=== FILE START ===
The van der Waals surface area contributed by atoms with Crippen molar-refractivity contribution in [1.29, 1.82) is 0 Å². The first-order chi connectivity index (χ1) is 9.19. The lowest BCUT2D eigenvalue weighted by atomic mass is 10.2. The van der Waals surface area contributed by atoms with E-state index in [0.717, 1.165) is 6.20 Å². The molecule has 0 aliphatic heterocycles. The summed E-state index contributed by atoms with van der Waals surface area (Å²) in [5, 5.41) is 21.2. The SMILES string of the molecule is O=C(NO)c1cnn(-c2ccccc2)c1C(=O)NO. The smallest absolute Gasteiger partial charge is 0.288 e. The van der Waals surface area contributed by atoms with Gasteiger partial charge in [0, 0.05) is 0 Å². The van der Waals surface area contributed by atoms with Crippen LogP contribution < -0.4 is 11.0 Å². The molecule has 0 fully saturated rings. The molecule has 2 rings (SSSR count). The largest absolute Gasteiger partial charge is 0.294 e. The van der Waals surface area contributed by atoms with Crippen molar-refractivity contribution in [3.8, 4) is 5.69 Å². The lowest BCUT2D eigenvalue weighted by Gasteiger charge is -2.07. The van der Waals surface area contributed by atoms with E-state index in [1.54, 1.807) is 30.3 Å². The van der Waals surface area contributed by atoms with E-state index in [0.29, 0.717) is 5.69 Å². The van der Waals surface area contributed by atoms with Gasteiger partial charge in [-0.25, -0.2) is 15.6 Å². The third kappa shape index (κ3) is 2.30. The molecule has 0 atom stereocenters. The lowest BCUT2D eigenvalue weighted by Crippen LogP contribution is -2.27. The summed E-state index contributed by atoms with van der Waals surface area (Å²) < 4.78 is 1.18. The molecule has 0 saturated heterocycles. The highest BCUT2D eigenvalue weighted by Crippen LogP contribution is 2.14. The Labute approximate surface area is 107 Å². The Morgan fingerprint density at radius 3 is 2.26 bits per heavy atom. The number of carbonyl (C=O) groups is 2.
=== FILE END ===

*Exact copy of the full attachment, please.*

The van der Waals surface area contributed by atoms with Crippen molar-refractivity contribution in [1.29, 1.82) is 0 Å². The first-order chi connectivity index (χ1) is 9.19. The lowest BCUT2D eigenvalue weighted by atomic mass is 10.2. The van der Waals surface area contributed by atoms with E-state index in [0.717, 1.165) is 6.20 Å². The molecule has 0 aliphatic heterocycles. The summed E-state index contributed by atoms with van der Waals surface area (Å²) in [5, 5.41) is 21.2. The SMILES string of the molecule is O=C(NO)c1cnn(-c2ccccc2)c1C(=O)NO. The smallest absolute Gasteiger partial charge is 0.288 e. The van der Waals surface area contributed by atoms with Gasteiger partial charge in [0, 0.05) is 0 Å². The van der Waals surface area contributed by atoms with Crippen LogP contribution < -0.4 is 11.0 Å². The molecule has 0 fully saturated rings. The molecule has 2 rings (SSSR count). The largest absolute Gasteiger partial charge is 0.294 e. The van der Waals surface area contributed by atoms with Crippen molar-refractivity contribution in [3.8, 4) is 5.69 Å². The lowest BCUT2D eigenvalue weighted by Gasteiger charge is -2.07. The van der Waals surface area contributed by atoms with E-state index in [1.54, 1.807) is 30.3 Å². The van der Waals surface area contributed by atoms with E-state index in [0.29, 0.717) is 5.69 Å². The van der Waals surface area contributed by atoms with Gasteiger partial charge in [-0.25, -0.2) is 15.6 Å². The third kappa shape index (κ3) is 2.30. The molecule has 0 atom stereocenters. The lowest BCUT2D eigenvalue weighted by Crippen LogP contribution is -2.27. The summed E-state index contributed by atoms with van der Waals surface area (Å²) < 4.78 is 1.18. The molecule has 0 saturated heterocycles. The highest BCUT2D eigenvalue weighted by Crippen LogP contribution is 2.14. The Labute approximate surface area is 107 Å². The Morgan fingerprint density at radius 3 is 2.26 bits per heavy atom. The number of carbonyl (C=O) groups is 2.